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Behav Brain Res. 2014 Sep 1;271:79-88. doi: 10.1016/j.bbr.2014.06.001. Epub 2014 Jun 9.

Partial rescue of memory deficits induced by calorie restriction in a mouse model of tau deposition.

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  • 1University of South Florida College of Medicine, Department of Molecular Pharmacology and Physiology, Tampa, FL, United States of America; USF Health Byrd Alzheimer's Institute, Tampa, FL, United States of America.
  • 2USF Health Byrd Alzheimer's Institute, Tampa, FL, United States of America.
  • 3USF Health Byrd Alzheimer's Institute, Tampa, FL, United States of America; University of South Florida College of Pharmacy, Department of Pharmaceutical Sciences, Tampa, FL, United States of America.
  • 4USF Health College of Behavioral & Community Sciences, Tampa, FL, United States of America.
  • 5Division of Comparative Medicine, University of South Florida, Tampa, FL, United States of America.
  • 6University of South Florida College of Medicine, Department of Molecular Pharmacology and Physiology, Tampa, FL, United States of America; USF Health Byrd Alzheimer's Institute, Tampa, FL, United States of America. Electronic address: scientist.dave@gmail.com.

Abstract

Calorie restriction (CR) was shown previously to improve cognition and decrease pathology in transgenic mouse models with Alzheimer-like amyloid deposition. In the present study, we investigated the effects of CR on the Tg4510 model of tau deposition. Mice in the calorie restriction group had food intake gradually decreased until they reached an average of 35% body weight reduction. Body weight and food intake were monitored throughout the study. After being on their respective diets for 3 months, all animals were submitted to behavioral testing. Tg4510 mice fed ad libitum showed lower body weight than nontransgenic littermates despite their increased food intake. Additionally, Tg4510 showed increased locomotor activity in the open field regardless of diet. Calorie restricted Tg4510 mice performed significantly better than ad libitum fed mice in the novel object recognition test, suggesting improved short-term memory. CR Tg4510 mice also performed significantly better in contextual fear conditioning than mice fed ad libitum. However, in a modified version of the novelty test that allows for interaction with other mice instead of inanimate objects, CR was not able to rescue the deficit found in Tg4510 mice in this ethologically more salient version of the task. No treatment differences in motor performance or spatial memory were observed in the rotarod or radial arm water maze tests, respectively. Histopathological and biochemical assessments showed no diet-induced changes in total or phospho-tau levels. Moreover, increased activation of both astrocytes and microglia in Tg4510 mice was not rescued by calorie restriction. Taken together, our data suggests that, despite an apparent rescue of associative memory, CR had no consistent effects on pathological outcomes of a mouse model of tau deposition.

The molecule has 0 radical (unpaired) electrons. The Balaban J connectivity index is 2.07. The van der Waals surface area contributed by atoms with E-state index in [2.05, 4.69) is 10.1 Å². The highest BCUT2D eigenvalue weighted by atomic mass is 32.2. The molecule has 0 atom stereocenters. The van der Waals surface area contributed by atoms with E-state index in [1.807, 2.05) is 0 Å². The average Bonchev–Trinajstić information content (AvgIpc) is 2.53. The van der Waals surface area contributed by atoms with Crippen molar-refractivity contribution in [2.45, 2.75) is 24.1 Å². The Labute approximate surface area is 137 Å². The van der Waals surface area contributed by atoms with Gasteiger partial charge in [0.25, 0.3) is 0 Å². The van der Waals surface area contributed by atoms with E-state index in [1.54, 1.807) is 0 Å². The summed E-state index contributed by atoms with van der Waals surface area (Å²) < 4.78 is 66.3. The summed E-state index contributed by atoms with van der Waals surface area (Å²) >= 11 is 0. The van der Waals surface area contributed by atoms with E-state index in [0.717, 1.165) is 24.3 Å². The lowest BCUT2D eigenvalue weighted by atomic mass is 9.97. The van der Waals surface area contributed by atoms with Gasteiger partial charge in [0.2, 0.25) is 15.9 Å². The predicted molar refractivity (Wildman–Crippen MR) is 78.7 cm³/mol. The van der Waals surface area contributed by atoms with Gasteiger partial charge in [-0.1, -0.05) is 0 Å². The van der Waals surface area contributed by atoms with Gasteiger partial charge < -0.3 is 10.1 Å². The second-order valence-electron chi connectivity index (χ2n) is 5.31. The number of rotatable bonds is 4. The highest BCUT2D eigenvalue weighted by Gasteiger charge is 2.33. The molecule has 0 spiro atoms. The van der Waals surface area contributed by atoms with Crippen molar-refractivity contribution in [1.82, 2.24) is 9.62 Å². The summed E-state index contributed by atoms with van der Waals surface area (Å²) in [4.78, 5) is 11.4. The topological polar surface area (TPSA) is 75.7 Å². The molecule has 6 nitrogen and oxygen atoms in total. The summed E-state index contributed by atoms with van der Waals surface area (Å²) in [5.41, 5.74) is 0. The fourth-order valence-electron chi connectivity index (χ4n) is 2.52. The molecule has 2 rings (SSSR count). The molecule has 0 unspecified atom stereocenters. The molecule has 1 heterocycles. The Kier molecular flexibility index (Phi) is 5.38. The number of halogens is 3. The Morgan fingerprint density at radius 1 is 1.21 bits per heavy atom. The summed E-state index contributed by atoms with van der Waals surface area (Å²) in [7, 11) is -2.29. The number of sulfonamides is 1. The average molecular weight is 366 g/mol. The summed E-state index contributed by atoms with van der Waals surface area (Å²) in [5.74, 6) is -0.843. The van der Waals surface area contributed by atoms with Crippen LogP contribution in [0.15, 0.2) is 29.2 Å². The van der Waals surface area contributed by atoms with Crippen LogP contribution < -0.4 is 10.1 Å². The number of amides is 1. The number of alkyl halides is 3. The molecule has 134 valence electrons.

Copyright © 2014 Elsevier B.V. All rights reserved.

KEYWORDS:

Alzheimer's disease; Body weight; Dietary restriction; Food intake; Novel object recognition; Tauopathy

[PubMed - indexed for MEDLINE]
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